Viral video stars
General Mills’ Betty Crocker brand was surprised by the success of its online video campaign
But experts say today's video measurement still lacks in some ways. Matt Langie, senior director of product marketing at Omniture, which recently introduced a new version of its own online video measurement solution, believes the understanding of virality and its impact will require better measurement in the future. For example, he asks, what is the impact of videos that companies produce for their site which are being consumed off of the original site?
“That is something we're seeing drive demand for this level of understanding,” he says.
Still, Langie believes online video is measurable and revealing. Metrics help companies understand how long viewers watch, when they drop off and what sections are rewound for playback. “These performance-based measures enable marketers to design and redesign sites to accommodate the most popular or engaging video on a home page or landing page,” Langie says. “We're now able to provide content that meets the demands of the viewership and consumers.”
In today's tighter economy, Cutler insists online video is a good marketing investment. Companies achieve massive distribution of their ad message on the backs of their customers — their brand advocates — who pass along and share videos through social networking sites or blogs. “You get a ton of reach without the ton of investment that you'd normally require,” he says.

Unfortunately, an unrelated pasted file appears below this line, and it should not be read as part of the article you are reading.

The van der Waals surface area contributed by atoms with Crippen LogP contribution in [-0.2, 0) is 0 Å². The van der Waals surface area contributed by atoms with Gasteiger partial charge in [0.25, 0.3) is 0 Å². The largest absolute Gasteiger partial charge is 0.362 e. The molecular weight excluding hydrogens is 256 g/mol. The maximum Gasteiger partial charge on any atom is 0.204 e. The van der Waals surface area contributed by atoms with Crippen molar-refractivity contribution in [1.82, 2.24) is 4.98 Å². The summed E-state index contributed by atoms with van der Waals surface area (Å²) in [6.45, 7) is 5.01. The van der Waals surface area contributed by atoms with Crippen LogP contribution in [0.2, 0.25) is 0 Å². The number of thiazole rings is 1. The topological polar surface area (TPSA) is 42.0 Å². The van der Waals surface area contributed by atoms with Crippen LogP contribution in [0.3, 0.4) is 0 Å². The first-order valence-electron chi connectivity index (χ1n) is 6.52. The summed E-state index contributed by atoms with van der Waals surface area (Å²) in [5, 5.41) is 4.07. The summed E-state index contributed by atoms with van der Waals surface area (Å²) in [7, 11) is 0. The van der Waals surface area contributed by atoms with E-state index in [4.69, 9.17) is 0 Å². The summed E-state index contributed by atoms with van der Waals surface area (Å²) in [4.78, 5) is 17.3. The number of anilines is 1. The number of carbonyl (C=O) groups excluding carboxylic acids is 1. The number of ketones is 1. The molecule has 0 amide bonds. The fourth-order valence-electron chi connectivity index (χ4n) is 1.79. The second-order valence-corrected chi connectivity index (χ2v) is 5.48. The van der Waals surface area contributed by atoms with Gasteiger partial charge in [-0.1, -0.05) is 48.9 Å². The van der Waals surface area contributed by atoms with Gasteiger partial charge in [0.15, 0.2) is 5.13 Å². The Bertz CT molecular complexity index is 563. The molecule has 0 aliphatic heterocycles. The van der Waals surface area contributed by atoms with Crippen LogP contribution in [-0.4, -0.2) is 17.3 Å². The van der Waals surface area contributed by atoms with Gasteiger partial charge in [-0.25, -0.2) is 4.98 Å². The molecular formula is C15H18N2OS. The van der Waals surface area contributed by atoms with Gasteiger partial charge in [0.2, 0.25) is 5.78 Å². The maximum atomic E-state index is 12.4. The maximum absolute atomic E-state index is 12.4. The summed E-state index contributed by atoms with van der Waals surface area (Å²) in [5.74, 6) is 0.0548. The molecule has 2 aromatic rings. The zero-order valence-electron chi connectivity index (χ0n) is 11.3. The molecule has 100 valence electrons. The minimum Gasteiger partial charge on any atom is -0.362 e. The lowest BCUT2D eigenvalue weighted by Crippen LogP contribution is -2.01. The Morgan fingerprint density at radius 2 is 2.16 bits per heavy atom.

The combination of a large audience already consuming video and highly social dynamics equal big opportunity for marketers, he adds, describing online video as a “lean-forward” experience where users are actively involved and commenting, rating or sharing videos versus the passive, “lean-back activity” of television.
Measurement, however, remains an evolving effort in the world of viral video. “Ideally, there would be a common set of metrics that everyone understood, measured in a common/certifiable fashion, and reported openly,” says Cutler. “So it will likely be some time before such standard metrics emerge and are widely adopted.”